Insights into heart failure hospitalizations, management, and services during and beyond COVID‐19

Sarah J Charman, Lazar Velicki, Nduka C. Okwose, Amy Harwood, Gordon McGregor, Arsen Ristic, Prithwish Banerjee, Petar M Seferovic, Guy A. MacGowan, Djordje Jakovljevic

    Research output: Contribution to journalReview articlepeer-review

    4 Citations (Scopus)
    7 Downloads (Pure)

    Abstract

    Abstract
    Aims: Coronavirus disease 2019 (COVID-19) is caused by severe acute respiratory syndrome coronavirus-2 (SARS-CoV-2). The clinical presentation of this virus mainly manifests in the respiratory system but may also lead to severe complications in the cardiovascular system. The global burden of COVID-19 has led to an unprecedented need to gain further insight into patient outcomes, management and clinical practice. This review aims to provide an overview of the current literature on heart failure (HF) hospitalisations, management and care pathways for supporting patients during and beyond this pandemic.
    Methods: A literature review of five areas of interest was conducted and included: 1. HF hospitalisation, 2. Recognising the needs and supporting HF patients during COVID-19; 3. Supporting rehabilitation services; 4. Transitioning to a telehealth framework and 5. The need for evidence.
    Results: Patients with new-onset or existing heart failure (HF) are particularly vulnerable but a significant reduction in HF hospital admissions has been reported. During these periods of uncertainty, the current care pathways for acute and elective cardiac patients have had to change with the relocation of HF services to protect the vulnerable and reduce transmission of COVID-19. Optimising community HF services has the potential to reduce the pressures on secondary care during the recovery from this pandemic. Telemedicine and virtual healthcare are emerging technologies and overcome the risk of in-person exposure. Successful remote delivery of cardiac rehabilitation services has been reported during the pandemic. Delivery of a robust telehealth framework for HF patients will improve communication between clinician and patient.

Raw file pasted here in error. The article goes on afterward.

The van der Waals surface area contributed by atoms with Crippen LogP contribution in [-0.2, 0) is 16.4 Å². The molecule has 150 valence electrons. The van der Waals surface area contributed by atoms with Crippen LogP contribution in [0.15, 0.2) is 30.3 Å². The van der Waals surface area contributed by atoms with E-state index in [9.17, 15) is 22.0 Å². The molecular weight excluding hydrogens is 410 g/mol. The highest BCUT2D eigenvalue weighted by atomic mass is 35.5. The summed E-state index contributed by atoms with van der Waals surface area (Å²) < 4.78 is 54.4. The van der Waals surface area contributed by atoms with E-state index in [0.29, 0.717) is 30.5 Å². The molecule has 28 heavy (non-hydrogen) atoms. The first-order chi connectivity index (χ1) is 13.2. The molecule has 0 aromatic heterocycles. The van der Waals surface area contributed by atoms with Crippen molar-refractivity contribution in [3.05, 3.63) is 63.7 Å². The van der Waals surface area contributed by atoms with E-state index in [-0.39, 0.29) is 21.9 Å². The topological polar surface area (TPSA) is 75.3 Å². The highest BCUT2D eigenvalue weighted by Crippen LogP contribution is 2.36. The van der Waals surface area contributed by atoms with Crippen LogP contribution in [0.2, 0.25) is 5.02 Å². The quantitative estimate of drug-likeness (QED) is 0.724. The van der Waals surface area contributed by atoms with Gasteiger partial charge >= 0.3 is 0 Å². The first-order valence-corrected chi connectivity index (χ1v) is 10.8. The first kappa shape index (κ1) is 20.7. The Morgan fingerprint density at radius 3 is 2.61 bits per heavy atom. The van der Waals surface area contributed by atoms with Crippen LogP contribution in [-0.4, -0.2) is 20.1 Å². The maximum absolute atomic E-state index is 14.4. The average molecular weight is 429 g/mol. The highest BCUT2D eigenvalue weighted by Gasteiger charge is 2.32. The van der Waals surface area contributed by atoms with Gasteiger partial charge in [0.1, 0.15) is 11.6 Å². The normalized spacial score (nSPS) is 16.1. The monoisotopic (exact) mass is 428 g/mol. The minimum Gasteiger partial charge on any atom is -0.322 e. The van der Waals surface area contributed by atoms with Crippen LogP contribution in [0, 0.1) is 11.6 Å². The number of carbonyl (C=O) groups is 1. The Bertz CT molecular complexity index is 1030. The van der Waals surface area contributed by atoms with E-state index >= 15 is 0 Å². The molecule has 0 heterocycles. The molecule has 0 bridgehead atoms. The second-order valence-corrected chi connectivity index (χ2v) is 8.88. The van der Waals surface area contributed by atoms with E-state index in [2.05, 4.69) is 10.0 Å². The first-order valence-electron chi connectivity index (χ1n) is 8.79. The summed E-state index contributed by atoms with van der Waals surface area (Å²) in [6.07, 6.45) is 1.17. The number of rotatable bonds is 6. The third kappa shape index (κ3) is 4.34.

Conclusions: The reduction in HF admissions is a concern for the future and may result in unintended mortality. New-onset and current HF patients must understand their diagnosis and future prognosis and seek help and support using the appropriate platform when needed. Realigning HF services and the use of telemedicine and virtual healthcare has great potential but needs to be carefully understood to ensure engagement and approval in this population to overcome barriers and challenges.
    Original languageEnglish
    Pages (from-to)175-182
    Number of pages8
    JournalESC heart failure
    Volume8
    Issue number1
    Early online date24 Nov 2020
    DOIs
    Publication statusPublished - Feb 2021

    Bibliographical note

    This is an open access article under the terms of the Creative Commons Attribution‐NonCommercial‐NoDerivs License, which permits use and distribution in any medium, provided the original work is properly cited, the use is non‐commercial and no modifications or adaptations are made.

    © 2020 The Authors. ESC Heart Failure published by John Wiley & Sons Ltd on behalf of the European Society of Cardiology

    Funder

    European Union's Horizon 2020 Research and Innovation Programme under Grant Agreement no. 777204, and Research Councils UK Centre for Ageing and Vitality (L016354)

    Keywords

    • Heart failure
    • COVID-19
    • Hospitalization
    • Primary Care
    • Telemedicine
    • Hospitalizations
    • Primary care

    ASJC Scopus subject areas

    • Cardiology and Cardiovascular Medicine

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